The Latvian Lat (LVL) is the official currency of Latvia. The Lat was first introduced in 1922 when it replaced the Latvian ruble; however when Latvia became a part of the USSR in 1940, the USSR ruble replaced the Lat. A reversion to the Lat as the official currency took place in 1993, when Latvia regained its independence. It has been recently speculated that Latvia will adopt the Euro sometime around the year 2008.
Baa3, 23 Apr 2009
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What does it look like?
Latvia is a parliamentary government with consisting of three branches: executive, legislative, and judicial. The president, prime minister, and the cabinet form the executive branch of the government. The legislative branch consists of a unicameral parliament with 100 seats and members elected by direct, popular vote to serve four-year terms. The judicial branch is a supreme court with judges appointed by the parliament.
Chief of State President Valdis ZATLERS (since 8 July 2007)
Head of Government Prime Minister Valdis DOMBROVSKIS (since 12 March 2009)
Cabinet Cabinet of Ministers nominated by the prime minister and appointed by Parliament
Elections president elected by Parliament for a four-year term (eligible for a second term); election last held 31 May 2007 (next to be held in 2011); prime minister appointed by the president, confirmed by Parliament
Election Results Valdis ZATLERS elected president; parliamentary vote - Valdis ZATLERS 58, Aivars ENDZINS 39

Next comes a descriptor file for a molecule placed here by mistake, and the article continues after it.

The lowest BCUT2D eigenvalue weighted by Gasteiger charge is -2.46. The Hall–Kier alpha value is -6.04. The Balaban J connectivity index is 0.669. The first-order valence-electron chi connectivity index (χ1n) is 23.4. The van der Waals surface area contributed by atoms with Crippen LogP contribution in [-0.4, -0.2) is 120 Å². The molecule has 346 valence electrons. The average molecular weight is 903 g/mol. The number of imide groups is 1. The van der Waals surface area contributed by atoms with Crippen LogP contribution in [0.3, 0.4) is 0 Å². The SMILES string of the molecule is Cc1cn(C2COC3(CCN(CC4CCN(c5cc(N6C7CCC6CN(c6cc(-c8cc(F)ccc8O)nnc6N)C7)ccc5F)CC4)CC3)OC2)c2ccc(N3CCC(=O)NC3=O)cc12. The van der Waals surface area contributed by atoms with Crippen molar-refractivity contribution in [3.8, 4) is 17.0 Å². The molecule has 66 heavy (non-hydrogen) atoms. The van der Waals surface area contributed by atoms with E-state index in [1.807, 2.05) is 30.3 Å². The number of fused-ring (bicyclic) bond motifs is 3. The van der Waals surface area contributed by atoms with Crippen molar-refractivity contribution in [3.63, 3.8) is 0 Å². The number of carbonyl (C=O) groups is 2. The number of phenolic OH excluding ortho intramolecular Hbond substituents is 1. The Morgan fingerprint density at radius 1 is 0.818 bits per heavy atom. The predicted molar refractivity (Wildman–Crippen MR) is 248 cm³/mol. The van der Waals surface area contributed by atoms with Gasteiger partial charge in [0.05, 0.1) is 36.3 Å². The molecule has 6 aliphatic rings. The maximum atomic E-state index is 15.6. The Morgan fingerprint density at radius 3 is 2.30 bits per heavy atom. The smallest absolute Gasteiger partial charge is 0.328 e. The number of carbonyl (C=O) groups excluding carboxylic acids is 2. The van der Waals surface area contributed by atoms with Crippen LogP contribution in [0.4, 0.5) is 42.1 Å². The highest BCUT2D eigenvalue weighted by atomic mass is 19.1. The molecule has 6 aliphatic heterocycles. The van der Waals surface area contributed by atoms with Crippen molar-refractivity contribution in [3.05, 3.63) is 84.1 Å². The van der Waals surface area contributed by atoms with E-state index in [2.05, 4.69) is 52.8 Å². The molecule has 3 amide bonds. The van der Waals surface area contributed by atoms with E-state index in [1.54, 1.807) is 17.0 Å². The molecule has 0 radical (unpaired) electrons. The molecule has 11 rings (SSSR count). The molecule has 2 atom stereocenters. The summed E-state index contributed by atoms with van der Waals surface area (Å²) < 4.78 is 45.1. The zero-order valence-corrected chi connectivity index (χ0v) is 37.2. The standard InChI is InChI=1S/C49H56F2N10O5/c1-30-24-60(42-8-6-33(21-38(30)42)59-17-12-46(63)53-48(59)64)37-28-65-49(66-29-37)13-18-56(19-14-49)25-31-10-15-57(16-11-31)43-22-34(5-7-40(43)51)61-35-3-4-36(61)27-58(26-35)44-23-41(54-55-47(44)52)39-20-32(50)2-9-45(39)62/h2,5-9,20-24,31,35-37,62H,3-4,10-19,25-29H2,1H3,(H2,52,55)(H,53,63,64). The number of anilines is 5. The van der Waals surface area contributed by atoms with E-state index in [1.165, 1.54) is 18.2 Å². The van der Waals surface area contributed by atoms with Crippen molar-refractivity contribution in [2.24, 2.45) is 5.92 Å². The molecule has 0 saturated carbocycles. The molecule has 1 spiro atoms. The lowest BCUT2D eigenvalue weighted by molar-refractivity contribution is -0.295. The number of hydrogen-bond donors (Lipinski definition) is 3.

Key Economic Factors
Latvia's transitional economy recovered from the 1998 Russian financial crisis in large part due to the government's strictness with budgeting, and a reorientation of exports toward EU countries (which in turn lessened Latvia's trade dependency on Russia). The majority of companies, banks, and real estate have been privatized, although the state still holds sizable stakes in a few large enterprises. Latvia officially joined the World Trade Organization (WTO) in February 1999, and among its top foreign policy goals is preparing for EU membership. The current account and internal government deficits continue to prove major economic concerns, but efforts to increase efficiency in revenue collection may diminish the budget deficit.
Buses, vans, street and railroad cars, synthetic fibers, agricultural machinery, fertilizers, washing machines, radios, electronics, pharmaceuticals, processed foods, and textiles.
Grain, sugar beets, potatoes, vegetables, beef, pork, milk, eggs and fish.
Machinery and equipment, chemicals, fuels and vehicles.
Wood (products), machinery, equipment, metals, textiles, and foodstuffs.